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Tea Party insistence on ideological purity is shrinking the Republican Party

incredible-shrinking-republican-party

HERE‘s the core argument in Steve Coll’s broader essay in the current issue of The New Yorker on the dilemma facing the Republican Party:

The Tea Party’s anti-intellectualism reflects a longer, deeper decline in the Republican Party’s ability to tolerate a diversity of ideas and public-policy strategies, and to adapt to American multiculturalism. Mitt Romney’s poor showing among Latino voters in 2012 helped insure Barack Obama’s reëlection. Republican leaders, chastened and without any other obvious way to increase their vote base before 2016, pledged earlier this year to revive a comprehensive immigration-reform bill. Yet party leaders, in part because they have been tied down since July by the debt confrontation, haven’t found a way to move legislation past the nativist caucus in the House.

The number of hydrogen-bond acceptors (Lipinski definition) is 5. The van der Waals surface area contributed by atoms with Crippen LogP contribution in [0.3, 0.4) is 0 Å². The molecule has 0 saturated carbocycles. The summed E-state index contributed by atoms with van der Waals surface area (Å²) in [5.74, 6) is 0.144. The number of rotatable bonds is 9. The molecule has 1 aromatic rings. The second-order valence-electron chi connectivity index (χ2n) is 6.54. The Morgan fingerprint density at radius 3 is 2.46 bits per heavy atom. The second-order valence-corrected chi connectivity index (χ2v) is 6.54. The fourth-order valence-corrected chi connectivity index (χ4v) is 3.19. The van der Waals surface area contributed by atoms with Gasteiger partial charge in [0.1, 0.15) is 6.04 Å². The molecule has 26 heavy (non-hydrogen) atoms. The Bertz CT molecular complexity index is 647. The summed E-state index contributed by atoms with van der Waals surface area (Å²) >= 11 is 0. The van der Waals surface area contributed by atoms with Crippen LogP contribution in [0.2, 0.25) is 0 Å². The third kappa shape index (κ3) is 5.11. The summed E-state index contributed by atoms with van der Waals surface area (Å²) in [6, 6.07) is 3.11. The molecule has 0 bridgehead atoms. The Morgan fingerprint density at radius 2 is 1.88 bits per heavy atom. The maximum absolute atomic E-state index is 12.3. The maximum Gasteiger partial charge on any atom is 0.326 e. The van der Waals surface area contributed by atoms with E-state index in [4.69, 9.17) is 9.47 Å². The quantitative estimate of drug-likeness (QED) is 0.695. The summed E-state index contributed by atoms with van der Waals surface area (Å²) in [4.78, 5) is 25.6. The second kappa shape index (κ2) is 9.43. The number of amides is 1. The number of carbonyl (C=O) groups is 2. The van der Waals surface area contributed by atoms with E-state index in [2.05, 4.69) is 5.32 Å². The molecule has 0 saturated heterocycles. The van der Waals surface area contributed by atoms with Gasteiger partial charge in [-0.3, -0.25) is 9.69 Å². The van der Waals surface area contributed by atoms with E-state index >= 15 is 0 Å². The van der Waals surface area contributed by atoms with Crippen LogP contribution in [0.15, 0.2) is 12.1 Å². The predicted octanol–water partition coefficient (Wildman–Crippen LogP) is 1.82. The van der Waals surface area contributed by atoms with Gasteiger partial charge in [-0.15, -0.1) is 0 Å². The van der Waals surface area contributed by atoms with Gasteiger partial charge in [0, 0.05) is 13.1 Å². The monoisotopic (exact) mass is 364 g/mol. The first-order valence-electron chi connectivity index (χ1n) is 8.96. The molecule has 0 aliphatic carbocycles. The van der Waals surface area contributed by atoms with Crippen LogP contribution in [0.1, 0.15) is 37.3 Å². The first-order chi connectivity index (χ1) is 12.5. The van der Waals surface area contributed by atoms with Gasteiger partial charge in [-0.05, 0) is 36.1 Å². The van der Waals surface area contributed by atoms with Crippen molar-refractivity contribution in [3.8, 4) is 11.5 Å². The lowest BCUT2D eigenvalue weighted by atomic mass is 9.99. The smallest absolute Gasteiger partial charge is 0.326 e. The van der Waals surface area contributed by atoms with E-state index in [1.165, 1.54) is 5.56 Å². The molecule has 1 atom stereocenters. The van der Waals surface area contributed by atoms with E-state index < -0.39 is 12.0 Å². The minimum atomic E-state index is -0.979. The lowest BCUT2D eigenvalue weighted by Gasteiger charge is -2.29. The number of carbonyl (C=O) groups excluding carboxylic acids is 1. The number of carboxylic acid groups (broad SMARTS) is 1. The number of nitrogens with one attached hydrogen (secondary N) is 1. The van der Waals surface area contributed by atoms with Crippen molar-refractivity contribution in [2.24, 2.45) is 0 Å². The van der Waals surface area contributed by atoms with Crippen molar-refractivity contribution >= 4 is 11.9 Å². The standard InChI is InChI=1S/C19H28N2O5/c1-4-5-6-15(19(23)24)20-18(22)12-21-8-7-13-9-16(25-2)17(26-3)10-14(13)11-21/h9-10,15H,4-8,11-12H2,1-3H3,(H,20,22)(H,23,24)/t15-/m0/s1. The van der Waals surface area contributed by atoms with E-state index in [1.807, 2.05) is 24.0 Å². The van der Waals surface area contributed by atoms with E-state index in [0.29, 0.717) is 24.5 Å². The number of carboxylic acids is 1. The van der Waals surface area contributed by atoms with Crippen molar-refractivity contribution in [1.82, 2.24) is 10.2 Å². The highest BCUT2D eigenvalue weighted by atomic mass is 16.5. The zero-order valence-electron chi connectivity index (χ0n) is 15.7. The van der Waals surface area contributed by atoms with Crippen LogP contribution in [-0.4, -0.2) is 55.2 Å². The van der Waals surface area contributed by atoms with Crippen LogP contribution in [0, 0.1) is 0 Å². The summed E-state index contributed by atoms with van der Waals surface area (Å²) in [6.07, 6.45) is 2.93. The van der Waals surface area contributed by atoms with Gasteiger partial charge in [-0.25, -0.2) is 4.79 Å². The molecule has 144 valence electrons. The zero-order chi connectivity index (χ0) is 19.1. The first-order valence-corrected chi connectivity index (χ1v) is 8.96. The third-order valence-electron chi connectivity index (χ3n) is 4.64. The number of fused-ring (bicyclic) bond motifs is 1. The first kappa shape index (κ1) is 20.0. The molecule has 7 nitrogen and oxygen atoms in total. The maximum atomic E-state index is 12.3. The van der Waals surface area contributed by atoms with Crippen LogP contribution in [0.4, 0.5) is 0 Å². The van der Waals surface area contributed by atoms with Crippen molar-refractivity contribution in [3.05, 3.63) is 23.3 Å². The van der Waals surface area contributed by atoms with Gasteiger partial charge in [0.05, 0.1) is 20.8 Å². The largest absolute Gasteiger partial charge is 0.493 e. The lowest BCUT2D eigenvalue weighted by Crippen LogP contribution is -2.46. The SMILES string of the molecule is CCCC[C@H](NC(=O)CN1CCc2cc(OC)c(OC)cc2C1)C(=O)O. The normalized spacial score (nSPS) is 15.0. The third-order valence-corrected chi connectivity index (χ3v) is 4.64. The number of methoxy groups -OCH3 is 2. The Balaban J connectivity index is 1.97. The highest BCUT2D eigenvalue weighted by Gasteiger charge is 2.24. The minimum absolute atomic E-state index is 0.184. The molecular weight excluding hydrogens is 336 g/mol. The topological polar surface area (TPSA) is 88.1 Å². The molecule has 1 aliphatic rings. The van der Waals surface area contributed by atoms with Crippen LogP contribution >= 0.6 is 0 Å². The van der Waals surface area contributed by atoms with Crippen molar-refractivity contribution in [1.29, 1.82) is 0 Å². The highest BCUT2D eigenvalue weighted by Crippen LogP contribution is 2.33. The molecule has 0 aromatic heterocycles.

As recently as 2007, when the Bush Administration almost passed a similar bill, it still seemed possible that a modernizing Republican Party might build a formidable political coalition of Latinos, evangelicals, disaffected Catholic Democrats, high-tech entrepreneurs, libertarians, social and educational reformers, and eclectic independents. Instead, as Geoffrey Kabaservice puts it in his history of the Republican decline, “Rule and Ruin,” movement conservatives have “succeeded in silencing, co-opting, repelling, or expelling nearly every competing strain of Republicanism from the party.” Political purges have no logical end point; each newly drawn inner circle of orthodoxy leaves a former respected acolyte suddenly on the outside. That a Tea Party-influenced purification drive now threatens such a loyal opportunist and boardroom favorite as Mitch McConnell seems a marker of the times.

McConnell’s would-be usurper is Matt Bevin, a businessman who owns a bell company; his campaign slogan is “Let Freedom Ring.” He told Glenn Beck recently, “We have got to wean people from this idea of free lunches.” (He might start with fellow Kentuckians; their state pays sixty-six cents in federal taxes for every dollar of federal spending it takes in.) Bevin pleaded, “What we need to tell the American people is that the party’s over.” Presumably, he didn’t mean the Grand Old Party, but the American people may be forgiven for thinking that he did.

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